Back to Newsroom

Plans to lower drink-driving limit in Scotland put on hold

Plans to lower the drink-driving limit in Scotland have been put on hold after several delays

Drink-driving limit set to decrease

Drink-driving limit set to decrease

An announcement was made earlier this year that Scotland’s drink-driving limit was to be lowered within months, while England’s would remain the same. This would mean signs advising drivers of the different laws would be likely to appear at the border.

Why was the change proposed?

The proposed cut on Scotland’s roads could go ahead after breathalyser machines were shown to be sensitive enough to accurately measure lower levels.

Lowering the current limit of 80mg of alcohol in 100ml, which has been in force since the mid 1960s and is one of the highest in Europe to 50mg would bring Scotland in to line with the rest of the EU.

Statistics show that on average, 30 lives are lost every year as a result of drink-driving. Although the figures for 2012 show a fall on 2009, 30 families have had to cope with the loss of a loved one due to the fact someone thought it was acceptable to get behind the wheel and drive. It is reckless and irresponsible.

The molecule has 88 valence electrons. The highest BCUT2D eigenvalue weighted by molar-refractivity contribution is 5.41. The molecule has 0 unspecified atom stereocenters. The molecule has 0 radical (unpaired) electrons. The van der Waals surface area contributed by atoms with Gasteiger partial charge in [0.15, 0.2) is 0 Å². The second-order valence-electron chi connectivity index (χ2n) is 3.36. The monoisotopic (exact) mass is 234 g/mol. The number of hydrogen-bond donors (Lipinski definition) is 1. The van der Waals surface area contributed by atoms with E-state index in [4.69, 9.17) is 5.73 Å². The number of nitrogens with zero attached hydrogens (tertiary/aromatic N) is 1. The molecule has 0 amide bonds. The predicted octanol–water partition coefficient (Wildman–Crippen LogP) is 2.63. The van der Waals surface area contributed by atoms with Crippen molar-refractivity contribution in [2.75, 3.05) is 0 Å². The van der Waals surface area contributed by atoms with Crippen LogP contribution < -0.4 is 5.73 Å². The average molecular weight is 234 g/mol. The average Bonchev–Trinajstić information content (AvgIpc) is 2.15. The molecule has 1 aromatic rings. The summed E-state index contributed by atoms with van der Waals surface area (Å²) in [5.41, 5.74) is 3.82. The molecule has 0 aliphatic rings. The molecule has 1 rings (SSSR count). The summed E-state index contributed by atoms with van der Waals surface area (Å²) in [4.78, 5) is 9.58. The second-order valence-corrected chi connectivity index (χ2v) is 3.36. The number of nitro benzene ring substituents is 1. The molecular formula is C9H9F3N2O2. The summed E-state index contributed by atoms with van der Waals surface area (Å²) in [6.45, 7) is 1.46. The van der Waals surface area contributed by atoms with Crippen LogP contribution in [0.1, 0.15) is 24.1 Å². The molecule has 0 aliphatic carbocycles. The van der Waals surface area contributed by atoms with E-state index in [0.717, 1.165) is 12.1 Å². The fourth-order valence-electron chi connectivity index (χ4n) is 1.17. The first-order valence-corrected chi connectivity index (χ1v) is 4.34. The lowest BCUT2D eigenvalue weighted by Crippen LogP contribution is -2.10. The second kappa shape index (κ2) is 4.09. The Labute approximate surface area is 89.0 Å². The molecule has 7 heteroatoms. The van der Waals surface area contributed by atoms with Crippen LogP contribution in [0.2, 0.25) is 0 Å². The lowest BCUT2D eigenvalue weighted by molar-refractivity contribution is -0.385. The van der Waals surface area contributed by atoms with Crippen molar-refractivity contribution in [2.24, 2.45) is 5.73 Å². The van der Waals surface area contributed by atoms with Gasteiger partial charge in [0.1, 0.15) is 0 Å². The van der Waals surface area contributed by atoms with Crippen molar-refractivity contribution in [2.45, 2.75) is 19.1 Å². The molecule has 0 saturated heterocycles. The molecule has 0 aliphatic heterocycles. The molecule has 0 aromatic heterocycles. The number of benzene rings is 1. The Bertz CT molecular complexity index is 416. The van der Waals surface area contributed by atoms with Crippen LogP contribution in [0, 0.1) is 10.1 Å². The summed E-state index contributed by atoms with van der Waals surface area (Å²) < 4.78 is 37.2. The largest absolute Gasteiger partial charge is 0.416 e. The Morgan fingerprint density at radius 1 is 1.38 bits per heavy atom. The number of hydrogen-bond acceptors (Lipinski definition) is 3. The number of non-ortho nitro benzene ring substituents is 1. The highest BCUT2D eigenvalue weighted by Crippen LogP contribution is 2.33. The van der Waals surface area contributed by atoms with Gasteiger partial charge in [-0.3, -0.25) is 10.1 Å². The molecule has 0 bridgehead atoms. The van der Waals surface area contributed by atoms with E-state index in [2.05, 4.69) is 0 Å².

What would the new limits mean in terms of alcohol?

Under the new limits, drinking one glass of wine or a pint of lager would likely result in a fail. Currently the limit is equivalent to two pints of low-strength beer or one-and-a-half small glasses of wine.

Were there any objections?

Hugh Bladon, a spokesman for the Alliance of British Drivers, said: “It is the wrong thing to do and it is totally unnecessary. Reducing it like this means people will be caught when they are nowhere near impaired.”

Why has the change been delayed?

The necessary approval needed from the Home Office to clear breathalysers for use at the lower limit was two weeks late.

MSPs will not be returning to the chamber until after the independence referendum, so talks regarding this issue will now have to wait until late September/October.

What does the delay mean for drivers?

Well it’s one less thing to worry about for the time being! But the hope was to get the legislation through before Christmas, when levels of drink driving often increase.

What do you think about the proposed changes?

Let us know on Facebook or Twitter.

We think that ensuring the driver is not over the limit is just as important as making sure the tyres are not under, and hope you stay safe when driving.

About the Author

Lorraine Stewart

Staff Writer at Arnold Clark